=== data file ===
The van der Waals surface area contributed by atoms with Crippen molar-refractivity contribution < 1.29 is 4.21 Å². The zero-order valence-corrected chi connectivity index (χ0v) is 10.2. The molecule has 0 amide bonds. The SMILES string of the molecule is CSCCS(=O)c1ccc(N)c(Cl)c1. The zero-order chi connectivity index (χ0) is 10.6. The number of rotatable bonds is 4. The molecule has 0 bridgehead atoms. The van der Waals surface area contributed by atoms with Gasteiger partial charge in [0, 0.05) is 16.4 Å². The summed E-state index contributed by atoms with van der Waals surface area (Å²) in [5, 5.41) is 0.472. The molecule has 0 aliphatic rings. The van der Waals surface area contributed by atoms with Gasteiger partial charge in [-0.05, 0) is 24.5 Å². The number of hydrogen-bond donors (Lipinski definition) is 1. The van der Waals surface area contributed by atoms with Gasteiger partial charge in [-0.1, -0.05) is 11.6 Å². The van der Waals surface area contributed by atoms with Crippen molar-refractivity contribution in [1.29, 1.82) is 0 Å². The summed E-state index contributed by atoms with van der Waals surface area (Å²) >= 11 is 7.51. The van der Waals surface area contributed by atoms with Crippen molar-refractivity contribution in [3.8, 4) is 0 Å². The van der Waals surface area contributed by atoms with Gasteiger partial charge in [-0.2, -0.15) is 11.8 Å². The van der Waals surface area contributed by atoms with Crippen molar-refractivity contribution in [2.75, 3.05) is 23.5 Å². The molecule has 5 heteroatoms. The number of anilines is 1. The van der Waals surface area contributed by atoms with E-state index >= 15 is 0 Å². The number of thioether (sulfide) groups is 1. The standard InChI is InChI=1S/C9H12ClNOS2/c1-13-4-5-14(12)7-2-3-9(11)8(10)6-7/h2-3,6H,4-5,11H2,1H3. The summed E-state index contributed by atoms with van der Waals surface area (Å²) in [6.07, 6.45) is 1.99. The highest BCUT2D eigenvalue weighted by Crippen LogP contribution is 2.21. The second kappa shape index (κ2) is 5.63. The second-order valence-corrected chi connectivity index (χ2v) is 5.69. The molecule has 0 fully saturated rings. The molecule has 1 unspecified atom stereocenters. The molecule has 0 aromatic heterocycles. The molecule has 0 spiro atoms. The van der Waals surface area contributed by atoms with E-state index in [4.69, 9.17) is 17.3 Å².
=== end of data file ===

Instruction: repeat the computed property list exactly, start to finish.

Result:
The van der Waals surface area contributed by atoms with Crippen molar-refractivity contribution < 1.29 is 4.21 Å². The zero-order valence-corrected chi connectivity index (χ0v) is 10.2. The molecule has 0 amide bonds. The SMILES string of the molecule is CSCCS(=O)c1ccc(N)c(Cl)c1. The zero-order chi connectivity index (χ0) is 10.6. The number of rotatable bonds is 4. The molecule has 0 bridgehead atoms. The van der Waals surface area contributed by atoms with Gasteiger partial charge in [0, 0.05) is 16.4 Å². The summed E-state index contributed by atoms with van der Waals surface area (Å²) in [5, 5.41) is 0.472. The molecule has 0 aliphatic rings. The van der Waals surface area contributed by atoms with Gasteiger partial charge in [-0.05, 0) is 24.5 Å². The number of hydrogen-bond donors (Lipinski definition) is 1. The van der Waals surface area contributed by atoms with Gasteiger partial charge in [-0.1, -0.05) is 11.6 Å². The van der Waals surface area contributed by atoms with Crippen molar-refractivity contribution in [1.29, 1.82) is 0 Å². The summed E-state index contributed by atoms with van der Waals surface area (Å²) >= 11 is 7.51. The van der Waals surface area contributed by atoms with Crippen molar-refractivity contribution in [3.8, 4) is 0 Å². The van der Waals surface area contributed by atoms with Gasteiger partial charge in [-0.2, -0.15) is 11.8 Å². The van der Waals surface area contributed by atoms with Crippen molar-refractivity contribution in [2.75, 3.05) is 23.5 Å². The molecule has 5 heteroatoms. The number of anilines is 1. The van der Waals surface area contributed by atoms with E-state index >= 15 is 0 Å². The number of thioether (sulfide) groups is 1. The standard InChI is InChI=1S/C9H12ClNOS2/c1-13-4-5-14(12)7-2-3-9(11)8(10)6-7/h2-3,6H,4-5,11H2,1H3. The summed E-state index contributed by atoms with van der Waals surface area (Å²) in [6.07, 6.45) is 1.99. The highest BCUT2D eigenvalue weighted by Crippen LogP contribution is 2.21. The second kappa shape index (κ2) is 5.63. The second-order valence-corrected chi connectivity index (χ2v) is 5.69. The molecule has 0 fully saturated rings. The molecule has 1 unspecified atom stereocenters. The molecule has 0 aromatic heterocycles. The molecule has 0 spiro atoms. The van der Waals surface area contributed by atoms with E-state index in [4.69, 9.17) is 17.3 Å².